On March 3, Company A of the 79th Engineer Battalion, U.S. Army, arrived from Germany by air lift, with complete field and construction equipment, By this time very few persons were found still alive in the debris, and the heavy equipment was soon assigned to leveling the few walls which remained standing in the Kasbah and Yachech areas so that the decontamination crews could operate. The bulldozers also performed very effectively in opening the streets which has been thoroughly blocked with debris falling from the buildings. The principal rescue efforts were terminated on March 4, in favor of drastic measures for decontamination and disease prevention. However, a few people were found still alive after having been buried in the rubble for as long as ten days.

In summary, it may be stated that the Agadir earthquake of February 29, 1960, was one of the most devastating local quakes of all times. Within a period of a few seconds and over an area of only a few square miles, the bulk of the city of Agadir was completely destroyed and over a third of its citizens killed. In areas such as the Kasbah and Yachech the death toll amounted to 95 per cent of the population, and almost every structure was completely shattered. The total number of casualties will never be known; thousands of bodies could not be recovered from the debris. But a reasonable estimate has indicated at least 12,000 killed and 12,000 wounded.

Taken from "The Agadir, Morocco Earthquake February 29, 1960," 1962, American Iron and Steel Institute, New York, pages 12-15.

Agadir, Morocco, Revisited Seven Years After the Disaster

The sudden destruction of Agadir, Morocco, by an earthquake on February 29, 1960, was vividly recalled by many Moroccans on the seventh anniversary of the occurrence. This once-flourishing port and tourist haven reported that about 40 percent of its population of 35,000 were killed, and that property was damaged to the extent of about $70 million.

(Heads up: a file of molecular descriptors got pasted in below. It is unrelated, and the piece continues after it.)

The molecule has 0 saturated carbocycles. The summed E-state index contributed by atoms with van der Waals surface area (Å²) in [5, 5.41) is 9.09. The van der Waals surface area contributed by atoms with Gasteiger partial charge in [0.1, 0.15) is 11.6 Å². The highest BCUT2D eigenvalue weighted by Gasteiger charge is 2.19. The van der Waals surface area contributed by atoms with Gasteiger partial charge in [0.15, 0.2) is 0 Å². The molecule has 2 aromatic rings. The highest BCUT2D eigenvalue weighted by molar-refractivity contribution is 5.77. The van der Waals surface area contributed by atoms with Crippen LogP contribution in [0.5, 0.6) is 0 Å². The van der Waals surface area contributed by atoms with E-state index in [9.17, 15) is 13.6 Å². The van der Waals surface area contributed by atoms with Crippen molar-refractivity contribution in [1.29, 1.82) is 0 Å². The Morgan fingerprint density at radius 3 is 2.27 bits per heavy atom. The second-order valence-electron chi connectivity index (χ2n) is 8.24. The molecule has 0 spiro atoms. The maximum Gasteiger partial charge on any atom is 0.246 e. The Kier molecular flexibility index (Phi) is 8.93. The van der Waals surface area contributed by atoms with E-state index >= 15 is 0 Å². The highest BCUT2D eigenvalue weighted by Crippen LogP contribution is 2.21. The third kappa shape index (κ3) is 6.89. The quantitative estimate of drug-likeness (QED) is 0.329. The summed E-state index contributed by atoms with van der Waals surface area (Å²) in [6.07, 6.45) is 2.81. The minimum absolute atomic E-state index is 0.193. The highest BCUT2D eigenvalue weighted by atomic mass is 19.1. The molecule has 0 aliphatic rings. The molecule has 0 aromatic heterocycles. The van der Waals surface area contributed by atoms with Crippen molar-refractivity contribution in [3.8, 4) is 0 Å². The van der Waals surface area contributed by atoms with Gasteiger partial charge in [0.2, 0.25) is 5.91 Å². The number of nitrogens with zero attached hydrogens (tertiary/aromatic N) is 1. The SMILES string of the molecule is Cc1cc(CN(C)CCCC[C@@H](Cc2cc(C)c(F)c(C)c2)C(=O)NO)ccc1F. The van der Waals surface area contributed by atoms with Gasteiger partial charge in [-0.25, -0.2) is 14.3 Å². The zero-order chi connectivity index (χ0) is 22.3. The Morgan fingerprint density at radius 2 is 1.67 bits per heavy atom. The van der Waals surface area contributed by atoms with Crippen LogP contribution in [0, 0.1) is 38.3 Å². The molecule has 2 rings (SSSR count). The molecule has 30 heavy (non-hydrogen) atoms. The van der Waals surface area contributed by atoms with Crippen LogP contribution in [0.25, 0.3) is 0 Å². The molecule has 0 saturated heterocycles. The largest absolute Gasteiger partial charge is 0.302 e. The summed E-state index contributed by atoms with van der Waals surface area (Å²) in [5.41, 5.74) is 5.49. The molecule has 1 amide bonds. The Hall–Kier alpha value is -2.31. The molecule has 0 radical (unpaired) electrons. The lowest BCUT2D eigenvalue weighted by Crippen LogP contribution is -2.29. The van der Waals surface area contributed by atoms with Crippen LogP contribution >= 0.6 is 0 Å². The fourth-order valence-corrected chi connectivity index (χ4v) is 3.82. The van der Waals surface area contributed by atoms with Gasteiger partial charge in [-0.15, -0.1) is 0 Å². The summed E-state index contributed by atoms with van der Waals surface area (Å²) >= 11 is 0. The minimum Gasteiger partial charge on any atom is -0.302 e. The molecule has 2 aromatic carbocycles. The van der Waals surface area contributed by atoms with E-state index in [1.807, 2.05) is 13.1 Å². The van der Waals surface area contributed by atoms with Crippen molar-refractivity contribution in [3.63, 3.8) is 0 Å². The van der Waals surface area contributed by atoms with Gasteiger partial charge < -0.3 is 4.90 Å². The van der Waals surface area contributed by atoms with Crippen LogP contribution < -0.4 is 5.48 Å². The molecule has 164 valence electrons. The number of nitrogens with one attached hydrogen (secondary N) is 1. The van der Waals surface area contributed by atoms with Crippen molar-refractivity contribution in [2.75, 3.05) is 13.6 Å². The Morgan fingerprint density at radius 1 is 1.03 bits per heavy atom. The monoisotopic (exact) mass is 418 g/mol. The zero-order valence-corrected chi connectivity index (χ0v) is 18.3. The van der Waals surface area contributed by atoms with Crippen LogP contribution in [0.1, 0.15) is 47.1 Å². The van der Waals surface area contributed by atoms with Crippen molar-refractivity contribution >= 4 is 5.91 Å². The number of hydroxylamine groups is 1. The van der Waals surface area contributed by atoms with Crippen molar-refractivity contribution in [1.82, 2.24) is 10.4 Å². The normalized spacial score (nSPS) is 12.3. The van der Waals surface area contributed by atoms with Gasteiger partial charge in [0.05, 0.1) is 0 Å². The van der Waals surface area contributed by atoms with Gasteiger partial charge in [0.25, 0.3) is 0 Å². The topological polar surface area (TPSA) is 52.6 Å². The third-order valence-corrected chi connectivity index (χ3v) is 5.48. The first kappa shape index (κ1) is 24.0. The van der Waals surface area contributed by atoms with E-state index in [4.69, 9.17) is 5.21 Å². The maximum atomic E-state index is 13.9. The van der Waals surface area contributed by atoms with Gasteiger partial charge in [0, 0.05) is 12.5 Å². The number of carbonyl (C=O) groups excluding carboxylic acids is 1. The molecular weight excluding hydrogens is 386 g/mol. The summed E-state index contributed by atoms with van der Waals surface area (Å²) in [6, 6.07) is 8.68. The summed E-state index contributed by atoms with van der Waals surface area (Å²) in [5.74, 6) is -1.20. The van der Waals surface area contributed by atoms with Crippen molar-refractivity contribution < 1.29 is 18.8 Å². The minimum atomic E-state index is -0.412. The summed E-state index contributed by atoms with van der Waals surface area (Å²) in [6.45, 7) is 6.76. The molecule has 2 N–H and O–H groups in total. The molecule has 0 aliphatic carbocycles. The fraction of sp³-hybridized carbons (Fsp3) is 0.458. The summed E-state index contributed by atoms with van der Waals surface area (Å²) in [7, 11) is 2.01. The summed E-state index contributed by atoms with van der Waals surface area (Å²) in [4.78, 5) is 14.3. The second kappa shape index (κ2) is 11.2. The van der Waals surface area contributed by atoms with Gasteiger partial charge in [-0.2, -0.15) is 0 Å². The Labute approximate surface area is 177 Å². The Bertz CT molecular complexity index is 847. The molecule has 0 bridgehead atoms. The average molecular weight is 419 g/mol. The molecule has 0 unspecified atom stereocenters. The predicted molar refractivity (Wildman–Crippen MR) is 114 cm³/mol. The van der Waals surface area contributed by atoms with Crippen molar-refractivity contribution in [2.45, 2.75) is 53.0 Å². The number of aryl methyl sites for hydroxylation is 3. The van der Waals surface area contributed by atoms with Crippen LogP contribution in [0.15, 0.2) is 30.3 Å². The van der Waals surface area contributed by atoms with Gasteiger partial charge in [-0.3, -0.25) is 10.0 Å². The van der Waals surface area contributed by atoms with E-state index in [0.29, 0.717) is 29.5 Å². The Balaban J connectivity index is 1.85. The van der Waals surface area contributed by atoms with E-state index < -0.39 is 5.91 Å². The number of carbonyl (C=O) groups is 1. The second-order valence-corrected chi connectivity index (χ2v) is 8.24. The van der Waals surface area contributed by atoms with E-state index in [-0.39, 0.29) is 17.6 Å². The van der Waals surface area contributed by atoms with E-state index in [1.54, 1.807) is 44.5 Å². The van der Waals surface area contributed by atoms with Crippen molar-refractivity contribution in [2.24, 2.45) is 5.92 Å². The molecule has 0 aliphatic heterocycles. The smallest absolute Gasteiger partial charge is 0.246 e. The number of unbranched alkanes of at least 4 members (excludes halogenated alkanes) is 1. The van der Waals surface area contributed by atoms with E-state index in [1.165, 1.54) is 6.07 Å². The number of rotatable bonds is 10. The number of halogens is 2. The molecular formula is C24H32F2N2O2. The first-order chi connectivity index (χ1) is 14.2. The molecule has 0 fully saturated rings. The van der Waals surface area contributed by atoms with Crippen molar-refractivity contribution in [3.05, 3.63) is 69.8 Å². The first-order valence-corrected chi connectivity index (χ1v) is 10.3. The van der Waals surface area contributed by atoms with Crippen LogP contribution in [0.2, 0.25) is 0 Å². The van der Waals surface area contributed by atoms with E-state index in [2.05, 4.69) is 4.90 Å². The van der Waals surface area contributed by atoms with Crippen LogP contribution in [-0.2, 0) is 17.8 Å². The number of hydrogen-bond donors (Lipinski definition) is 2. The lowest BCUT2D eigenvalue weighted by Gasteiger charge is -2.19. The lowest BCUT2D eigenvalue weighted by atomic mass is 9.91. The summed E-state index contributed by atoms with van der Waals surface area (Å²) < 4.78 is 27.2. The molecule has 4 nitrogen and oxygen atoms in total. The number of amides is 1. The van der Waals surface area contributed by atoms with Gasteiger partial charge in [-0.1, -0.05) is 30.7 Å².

The following is a report on the reconstruction of Agadir, prepared by Mr. Pierre Stahl, UNESCO Expert, Service de Physique du Globe, Rabal, Morocco:

The Department of Public Works, which supervised the rebuilding, edicted severe regulations on both repair and construction. Each building was inspected to ensure the fulfillment of their building codes. Since the imposed regulations were too strict in many cases for multistory houses, the traditional type of square buildings around an inner patio is now very common. Due to the fact that the Government funded the main expenses and provided grants and loans only if the conditions of their building regulations were met, enforcement of the code was not difficult.

At present, the city's population has soared to about the same as it was in 1960 - near 35,000. Provisions for 2000 tourists, attracted by the temperate climate and beautiful beaches, have been made by the owners of hotels and bungalows. In an effort to rebeautify the city, more than 85,000 trees have been planted. Roads, streets, harbor facilities, and power and water supplies are better than before the disaster. Nearly $45 million has been spent to ensure that the buildings are less susceptible to such extensive damage in future earthquakes, and to make the city more attractive than ever to the tourist.

Abridged from Earthquake Information Bulletin, April 1967, Volume 1, Number 2.